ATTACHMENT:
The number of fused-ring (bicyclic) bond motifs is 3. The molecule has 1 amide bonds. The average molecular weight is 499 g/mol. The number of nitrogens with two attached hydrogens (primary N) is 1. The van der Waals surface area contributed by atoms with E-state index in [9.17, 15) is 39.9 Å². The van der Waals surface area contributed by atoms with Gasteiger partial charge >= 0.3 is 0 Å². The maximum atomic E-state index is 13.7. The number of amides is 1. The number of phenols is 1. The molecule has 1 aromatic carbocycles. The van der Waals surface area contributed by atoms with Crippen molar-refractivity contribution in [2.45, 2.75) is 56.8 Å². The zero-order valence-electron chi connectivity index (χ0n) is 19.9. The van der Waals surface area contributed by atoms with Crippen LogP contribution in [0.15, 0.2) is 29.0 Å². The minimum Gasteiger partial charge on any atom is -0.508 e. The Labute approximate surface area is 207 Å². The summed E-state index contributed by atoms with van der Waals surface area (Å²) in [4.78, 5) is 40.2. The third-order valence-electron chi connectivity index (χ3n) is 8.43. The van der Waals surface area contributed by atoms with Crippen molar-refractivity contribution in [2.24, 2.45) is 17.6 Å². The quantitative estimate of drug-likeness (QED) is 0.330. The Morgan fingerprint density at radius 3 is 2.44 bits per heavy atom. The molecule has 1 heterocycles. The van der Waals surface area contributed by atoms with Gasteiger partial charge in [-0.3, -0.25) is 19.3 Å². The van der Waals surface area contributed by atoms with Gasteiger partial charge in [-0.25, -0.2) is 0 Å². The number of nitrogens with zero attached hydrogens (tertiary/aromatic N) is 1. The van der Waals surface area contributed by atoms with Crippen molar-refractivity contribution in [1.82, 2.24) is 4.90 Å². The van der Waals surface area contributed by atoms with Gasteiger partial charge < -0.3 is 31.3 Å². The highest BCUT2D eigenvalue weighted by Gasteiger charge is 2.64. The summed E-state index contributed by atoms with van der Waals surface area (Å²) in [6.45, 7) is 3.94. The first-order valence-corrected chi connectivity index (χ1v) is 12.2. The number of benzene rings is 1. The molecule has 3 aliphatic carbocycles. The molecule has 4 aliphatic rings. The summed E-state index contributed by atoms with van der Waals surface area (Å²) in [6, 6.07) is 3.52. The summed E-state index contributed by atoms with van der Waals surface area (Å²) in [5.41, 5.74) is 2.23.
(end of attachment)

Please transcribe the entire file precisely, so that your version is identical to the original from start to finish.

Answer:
The number of fused-ring (bicyclic) bond motifs is 3. The molecule has 1 amide bonds. The average molecular weight is 499 g/mol. The number of nitrogens with two attached hydrogens (primary N) is 1. The van der Waals surface area contributed by atoms with E-state index in [9.17, 15) is 39.9 Å². The van der Waals surface area contributed by atoms with Gasteiger partial charge >= 0.3 is 0 Å². The maximum atomic E-state index is 13.7. The number of amides is 1. The number of phenols is 1. The molecule has 1 aromatic carbocycles. The van der Waals surface area contributed by atoms with Crippen molar-refractivity contribution in [2.45, 2.75) is 56.8 Å². The zero-order valence-electron chi connectivity index (χ0n) is 19.9. The van der Waals surface area contributed by atoms with Crippen LogP contribution in [0.15, 0.2) is 29.0 Å². The minimum Gasteiger partial charge on any atom is -0.508 e. The Labute approximate surface area is 207 Å². The summed E-state index contributed by atoms with van der Waals surface area (Å²) in [4.78, 5) is 40.2. The third-order valence-electron chi connectivity index (χ3n) is 8.43. The van der Waals surface area contributed by atoms with Crippen molar-refractivity contribution in [2.24, 2.45) is 17.6 Å². The quantitative estimate of drug-likeness (QED) is 0.330. The Morgan fingerprint density at radius 3 is 2.44 bits per heavy atom. The molecule has 1 heterocycles. The van der Waals surface area contributed by atoms with Gasteiger partial charge in [-0.3, -0.25) is 19.3 Å². The van der Waals surface area contributed by atoms with Gasteiger partial charge in [-0.25, -0.2) is 0 Å². The number of nitrogens with zero attached hydrogens (tertiary/aromatic N) is 1. The van der Waals surface area contributed by atoms with Crippen molar-refractivity contribution in [1.82, 2.24) is 4.90 Å². The van der Waals surface area contributed by atoms with Gasteiger partial charge < -0.3 is 31.3 Å². The highest BCUT2D eigenvalue weighted by Gasteiger charge is 2.64. The summed E-state index contributed by atoms with van der Waals surface area (Å²) in [6.45, 7) is 3.94. The first-order valence-corrected chi connectivity index (χ1v) is 12.2. The number of benzene rings is 1. The molecule has 3 aliphatic carbocycles. The molecule has 4 aliphatic rings. The summed E-state index contributed by atoms with van der Waals surface area (Å²) in [6, 6.07) is 3.52. The summed E-state index contributed by atoms with van der Waals surface area (Å²) in [5.41, 5.74) is 2.23.